Friday, January 27, 2012

Can They Do it Again?—Adbusters Issues Another Call

When my daughter Maureen was at Columbia College in Chicago finishing up her degree in magazine journalism her favorite publication, bar none, was the quirky, slick Canadian based magazine Adbusters.  She subscribed and would eagerly gobble up new issues and show me the great stuff that caught her attention.

The magazine is the public face of Adbusters Media Foundation, a Canadian organization founded in 1989 by Kalle Lasn and Bill Schmalz in Vancouver, British Columbia.  It is anti-capitalist, anti-consumerist, pro-environmental and globalist in outlook.  It is philosophically rooted in the broad anarchist tradition but seldom pushes that identity.  Instead it prefers to be non-doctrinaire, persistently subversive, creative, and savvy about modern culture and communications.  It has also been heavily committed to encouraging tactics of direct action and Gandhian non-violence.

Not only have its superbly executed graphics and advertising parodies and satires drawn attention and often gone viral on the web, but Adbusters has drawn a lot of attention to seeding unusual, headline grabbing protests including Buy Nothing Day and TV Turnoff Week.

Last summer they sent out an e-mail to their large list of subscribers and supporters with a simple suggestion—people should descend on Wall Street, the heart of capitalism and the banking and financial institutions responsible for a world-wide economic crisis.  They were inspired by the mass protests earlier that spring in Cairo’s Tahrir Square and by the one-the-scene consensus decision making employed by huge anti-austerity protests in Spain.  September 17 was the appointed target date.  Protestors were advised to “bring a tent.”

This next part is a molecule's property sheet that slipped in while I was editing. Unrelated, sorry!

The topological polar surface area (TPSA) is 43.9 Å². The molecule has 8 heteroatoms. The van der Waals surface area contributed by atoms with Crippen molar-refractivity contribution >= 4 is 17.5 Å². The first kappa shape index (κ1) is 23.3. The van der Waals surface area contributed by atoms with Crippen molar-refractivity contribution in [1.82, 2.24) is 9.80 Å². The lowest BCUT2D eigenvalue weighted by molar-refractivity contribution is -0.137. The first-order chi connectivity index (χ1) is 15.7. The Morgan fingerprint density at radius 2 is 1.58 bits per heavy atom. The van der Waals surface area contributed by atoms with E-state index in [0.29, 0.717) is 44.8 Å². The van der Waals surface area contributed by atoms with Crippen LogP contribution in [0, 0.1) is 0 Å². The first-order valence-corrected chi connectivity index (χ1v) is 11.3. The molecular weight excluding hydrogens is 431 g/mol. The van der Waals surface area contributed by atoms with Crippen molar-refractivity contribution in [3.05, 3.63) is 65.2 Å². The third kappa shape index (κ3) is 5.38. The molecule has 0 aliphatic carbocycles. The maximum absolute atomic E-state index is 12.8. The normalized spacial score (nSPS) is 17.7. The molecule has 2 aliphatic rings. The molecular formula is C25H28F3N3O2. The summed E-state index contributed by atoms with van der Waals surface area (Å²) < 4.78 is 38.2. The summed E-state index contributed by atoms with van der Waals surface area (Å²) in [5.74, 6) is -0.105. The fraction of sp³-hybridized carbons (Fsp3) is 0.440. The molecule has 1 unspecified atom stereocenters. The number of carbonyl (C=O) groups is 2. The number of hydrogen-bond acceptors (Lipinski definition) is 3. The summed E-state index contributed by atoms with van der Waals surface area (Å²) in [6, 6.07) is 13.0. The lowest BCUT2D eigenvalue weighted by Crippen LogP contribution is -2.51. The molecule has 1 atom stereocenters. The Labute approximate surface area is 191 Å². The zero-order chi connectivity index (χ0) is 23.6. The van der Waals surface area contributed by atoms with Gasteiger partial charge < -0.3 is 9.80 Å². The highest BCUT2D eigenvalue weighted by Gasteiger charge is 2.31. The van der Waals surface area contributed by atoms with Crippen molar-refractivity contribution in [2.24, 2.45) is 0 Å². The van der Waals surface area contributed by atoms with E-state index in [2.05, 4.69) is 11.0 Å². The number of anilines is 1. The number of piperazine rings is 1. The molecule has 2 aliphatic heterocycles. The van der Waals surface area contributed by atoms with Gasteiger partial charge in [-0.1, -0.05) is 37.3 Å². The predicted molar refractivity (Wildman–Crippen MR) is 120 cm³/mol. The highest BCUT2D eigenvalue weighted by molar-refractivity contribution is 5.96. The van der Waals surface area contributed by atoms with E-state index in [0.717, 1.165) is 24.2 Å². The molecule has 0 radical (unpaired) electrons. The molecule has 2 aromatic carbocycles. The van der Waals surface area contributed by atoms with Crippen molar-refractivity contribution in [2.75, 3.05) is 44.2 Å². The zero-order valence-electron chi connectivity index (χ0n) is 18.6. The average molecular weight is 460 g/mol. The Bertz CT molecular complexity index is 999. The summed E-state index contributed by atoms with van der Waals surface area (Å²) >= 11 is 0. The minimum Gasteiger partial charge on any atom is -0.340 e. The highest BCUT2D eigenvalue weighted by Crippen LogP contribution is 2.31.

They articulated on one demand, “a presidential commission to separate money from politics,” but made it clear that it was just the beginning of starting to “set the agenda for a New America.” That agenda would be worked out by consensus of the participants in the protest that they named Occupy Wall Street.

To publicize the call, Adbusters created a stunning poster—a ballerina dancing on the back of the iconic Wall Street statue of a charging bull.  

As the creators had hoped both the call and the graphic went viral.  In days they were all over Facebook, Twitter, and the blog-o-sphere.

Then the instigators did something unheard of.  They stepped back.  They demanded no leadership role, put forth no leader/spokesperson/hero to personify the movement in the media, and did not take any part in actually planning or organizing the event that they proposed.  When the appointed day came, no one at all from Adbusters was even on hand.  All of which was exactly what they had hoped for.

The call was taken up by several groups, including the shadowy inter-net presence Anonymous, and several existing organizations, but all supported the original vision of mass protest, non-violence and democratic, consensus based decision making with no anointed leaders.

Despite a huge buzz generated on social media the first day’s protest fell well short of the 50,000 that some had hoped for/predicted.  Attempts to actually march on Wall Street were stymied by police action.  The media took notice and declared the movement a failure.